Napoli stay top of Serie A as racism and homophobia rear their ugly heads

By | February 8, 2016
ultras lazio

Racism and homophobia rear their ugly heads in Serie A, once again

It has been a busy two week stretch in Serie A, with a midweek match date and some Coppa Italia semi-finals sprinkled in; yet absolutely nothing has changed at the top of the championship points table.

And this is very good news for Napoli. The team that has been woefully inconsistent over the past few seasons – especially last year with a nearly identical roster – has passed its first major test without breaking a sweat. Not only has the club now won a record eight games in a row, but it has recently done so from the unfamiliar position of championship leader, showing that whatever pressure the players might be feeling at this point hasn’t effected them at all.

Going down a goal early against Empoli only seemed to goad them into scoring the next five in a row, and while a blatantly offside goal helped to break open the match against Lazio, Napoli still looked fairly dominant on the road in Rome before coming home again to dispatch a scrappy Carpi side. As usual it was Higuain grabbing the headlines in that last win, but the true man of the match was coach Maurizio Sarri.

Coming from obscurity and now navigating in completely unfamiliar waters, Sarri made the brave decision to let his Argentine striker take the decisive penalty kick despite his two infamous misses in 2015, one of which sabotaged Napoli’s chance for a Champion’s League spot, and the other dashing Argentina’s Copa America hopes.

Indeed, if there was one chink in Higuain’s armor it was his propensity to choke from the penalty spot, and so if his confidence wasn’t already at stratospheric heights, his cathartic conversion against Carpi will have removed any lingering doubts and put completely him over the top. In short, Sarri and Napoli are doing exactly what they need to be doing in order to carry this scudetto bid to the very end.

Meanwhile it’s business as usual for Juventus as they calmly plow their way through the Serie A field. The most noteworthy development for Allegri’s side is that Alvaro Morata looks to be back on form following a pair of goals against Inter in the Italian cup and a decisive assist yesterday against Frosinone, and now we must wait and see if their Champion’s League matchup against Bayern Munich depletes them of more energy than Napoli’s Europa League matchup against Villarreal is likely to do.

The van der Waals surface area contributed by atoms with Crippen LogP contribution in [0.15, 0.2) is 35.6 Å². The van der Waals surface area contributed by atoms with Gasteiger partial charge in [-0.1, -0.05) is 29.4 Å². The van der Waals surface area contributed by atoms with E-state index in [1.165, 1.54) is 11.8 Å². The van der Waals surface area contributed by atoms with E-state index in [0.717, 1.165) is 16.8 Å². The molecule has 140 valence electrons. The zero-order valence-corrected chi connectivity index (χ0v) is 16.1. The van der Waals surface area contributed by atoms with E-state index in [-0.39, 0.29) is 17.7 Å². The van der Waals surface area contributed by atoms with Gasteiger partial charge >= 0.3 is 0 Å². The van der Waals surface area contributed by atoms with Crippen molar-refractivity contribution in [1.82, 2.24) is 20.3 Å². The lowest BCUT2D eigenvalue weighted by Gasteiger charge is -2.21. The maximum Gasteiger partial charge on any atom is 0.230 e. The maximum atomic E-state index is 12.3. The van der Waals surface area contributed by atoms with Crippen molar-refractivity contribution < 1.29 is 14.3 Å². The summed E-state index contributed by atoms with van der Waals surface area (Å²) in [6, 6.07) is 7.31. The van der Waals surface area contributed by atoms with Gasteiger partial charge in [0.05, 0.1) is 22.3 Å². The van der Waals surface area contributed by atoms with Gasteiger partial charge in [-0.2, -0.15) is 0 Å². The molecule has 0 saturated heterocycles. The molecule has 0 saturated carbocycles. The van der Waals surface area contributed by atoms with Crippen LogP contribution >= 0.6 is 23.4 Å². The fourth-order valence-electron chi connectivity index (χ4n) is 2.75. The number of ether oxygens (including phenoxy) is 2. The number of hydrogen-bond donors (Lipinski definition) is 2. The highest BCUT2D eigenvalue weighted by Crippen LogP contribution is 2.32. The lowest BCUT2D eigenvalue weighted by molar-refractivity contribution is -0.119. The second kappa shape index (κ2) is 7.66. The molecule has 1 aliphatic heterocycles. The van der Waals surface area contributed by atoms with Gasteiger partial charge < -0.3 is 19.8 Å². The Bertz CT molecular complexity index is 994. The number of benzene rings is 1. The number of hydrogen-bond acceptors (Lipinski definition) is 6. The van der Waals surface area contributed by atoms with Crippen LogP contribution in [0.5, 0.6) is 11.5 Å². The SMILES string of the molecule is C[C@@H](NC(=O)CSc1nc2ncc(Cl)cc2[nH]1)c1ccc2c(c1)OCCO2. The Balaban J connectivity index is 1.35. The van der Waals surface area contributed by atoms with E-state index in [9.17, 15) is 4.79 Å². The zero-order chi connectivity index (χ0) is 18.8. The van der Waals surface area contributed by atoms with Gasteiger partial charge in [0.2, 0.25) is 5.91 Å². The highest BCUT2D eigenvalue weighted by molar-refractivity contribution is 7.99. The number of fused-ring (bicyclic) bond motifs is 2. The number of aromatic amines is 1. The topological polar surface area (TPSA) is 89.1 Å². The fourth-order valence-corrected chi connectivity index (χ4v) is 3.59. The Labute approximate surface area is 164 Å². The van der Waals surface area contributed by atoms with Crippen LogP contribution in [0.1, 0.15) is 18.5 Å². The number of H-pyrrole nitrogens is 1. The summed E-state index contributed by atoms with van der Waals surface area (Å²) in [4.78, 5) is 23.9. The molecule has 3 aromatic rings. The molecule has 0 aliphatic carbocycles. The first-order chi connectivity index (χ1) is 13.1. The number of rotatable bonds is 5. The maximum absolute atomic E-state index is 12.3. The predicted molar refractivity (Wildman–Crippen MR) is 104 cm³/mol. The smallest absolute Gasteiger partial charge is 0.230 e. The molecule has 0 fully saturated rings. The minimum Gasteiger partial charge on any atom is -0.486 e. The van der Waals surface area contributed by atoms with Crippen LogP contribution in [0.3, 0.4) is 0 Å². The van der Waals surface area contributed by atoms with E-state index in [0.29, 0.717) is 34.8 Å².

As for the rest of the league, both Fiorentina and Inter have fallen back down to earth with a predictable thud, and the fight for the final Champion’s League birth is now particularly tight thanks to two thoroughly unconvincing wins from AS Roma. Simply reading the scoreboard might lead one to believe that Spalletti has turned things around in the Italian capital, but the truth is that their last six points have come thanks to a missed injury time penalty from Sassuolo’s Berardi, and a miraculous effort from Szczeny plus a friendly crossbar bounce against Sampdoria. Fiorentina look the most likely of the three to claim the coveted spot in the end, even if relying on last minute heroics for Mauro Zarate is surely a terrible strategy for doing so.

Napoli fans show their support for Kalidou Koulibaly, who was a victim of racist chants

Napoli fans show their support for Kalidou Koulibaly, who was a victim of racist chants

 

We can’t close without mentioning the off-field events that have overshadowed the actual play recently in Serie A, where homophobic remarks, racist chants and bans for visiting fans have left many wondering about the current state of Italian soccer.  In fact, the decision not to let Napoli supporters enter Juventus stadium for the tremendously important first place match this coming Saturday is the surest sign of all that league management are still several steps behind their counterparts in England, Spain and Germany.

They may no longer have a monopoly on the world’s best players, but the football being played in the Italian league is every bit as interesting and formidable as any other league in the world. And while offhand remarks made in the heat of the moment and disgruntled supporters groups voicing their discontent are difficult issues to rectify, there is no excuse for the lack of foresight and organizational ability revealed in the decision to bar opposing fans from attending a match.

The whole world will be watching Juve-Napoli on Saturday, but unfortunately Serie A will not be putting its best foot forward. Let’s hope that the actual game itself is good enough to make the most of the opportunity and show fans that Leicester City isn’t the only thing in soccer to get excited about this season.

 

Sean Sedacca covers Italian soccer for Bigsoccerhead. You can also listen to Sean on the latest Bigsoccerhead Podcast.